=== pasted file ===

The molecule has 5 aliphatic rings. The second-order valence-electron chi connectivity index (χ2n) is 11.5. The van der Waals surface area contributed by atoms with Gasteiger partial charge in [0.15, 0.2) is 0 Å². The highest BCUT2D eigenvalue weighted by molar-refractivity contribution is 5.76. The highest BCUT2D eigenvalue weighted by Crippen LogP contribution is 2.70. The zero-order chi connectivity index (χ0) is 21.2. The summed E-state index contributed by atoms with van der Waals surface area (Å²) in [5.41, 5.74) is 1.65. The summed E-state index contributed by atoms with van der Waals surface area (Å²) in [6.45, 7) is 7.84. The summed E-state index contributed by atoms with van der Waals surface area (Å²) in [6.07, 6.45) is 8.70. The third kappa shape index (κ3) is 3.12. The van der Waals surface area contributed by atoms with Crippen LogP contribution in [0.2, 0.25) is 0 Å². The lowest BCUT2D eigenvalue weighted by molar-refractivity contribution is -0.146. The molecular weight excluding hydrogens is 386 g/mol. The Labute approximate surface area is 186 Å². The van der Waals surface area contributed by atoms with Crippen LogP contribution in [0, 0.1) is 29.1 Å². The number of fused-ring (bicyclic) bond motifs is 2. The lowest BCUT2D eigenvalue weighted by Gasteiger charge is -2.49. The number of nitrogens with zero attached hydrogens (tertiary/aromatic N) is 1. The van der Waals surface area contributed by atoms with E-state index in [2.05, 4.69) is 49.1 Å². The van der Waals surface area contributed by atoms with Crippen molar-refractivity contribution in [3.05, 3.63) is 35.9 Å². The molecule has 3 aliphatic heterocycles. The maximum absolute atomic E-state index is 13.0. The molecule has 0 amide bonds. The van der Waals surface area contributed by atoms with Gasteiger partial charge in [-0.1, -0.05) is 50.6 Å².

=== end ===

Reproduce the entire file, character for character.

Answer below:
The molecule has 5 aliphatic rings. The second-order valence-electron chi connectivity index (χ2n) is 11.5. The van der Waals surface area contributed by atoms with Gasteiger partial charge in [0.15, 0.2) is 0 Å². The highest BCUT2D eigenvalue weighted by molar-refractivity contribution is 5.76. The highest BCUT2D eigenvalue weighted by Crippen LogP contribution is 2.70. The zero-order chi connectivity index (χ0) is 21.2. The summed E-state index contributed by atoms with van der Waals surface area (Å²) in [5.41, 5.74) is 1.65. The summed E-state index contributed by atoms with van der Waals surface area (Å²) in [6.45, 7) is 7.84. The summed E-state index contributed by atoms with van der Waals surface area (Å²) in [6.07, 6.45) is 8.70. The third kappa shape index (κ3) is 3.12. The van der Waals surface area contributed by atoms with Crippen LogP contribution in [0.2, 0.25) is 0 Å². The lowest BCUT2D eigenvalue weighted by molar-refractivity contribution is -0.146. The molecular weight excluding hydrogens is 386 g/mol. The Labute approximate surface area is 186 Å². The van der Waals surface area contributed by atoms with Crippen LogP contribution in [0, 0.1) is 29.1 Å². The number of fused-ring (bicyclic) bond motifs is 2. The lowest BCUT2D eigenvalue weighted by Gasteiger charge is -2.49. The number of nitrogens with zero attached hydrogens (tertiary/aromatic N) is 1. The van der Waals surface area contributed by atoms with E-state index in [2.05, 4.69) is 49.1 Å². The van der Waals surface area contributed by atoms with Crippen molar-refractivity contribution in [3.05, 3.63) is 35.9 Å². The molecule has 3 aliphatic heterocycles. The maximum absolute atomic E-state index is 13.0. The molecule has 0 amide bonds. The van der Waals surface area contributed by atoms with Gasteiger partial charge in [-0.1, -0.05) is 50.6 Å².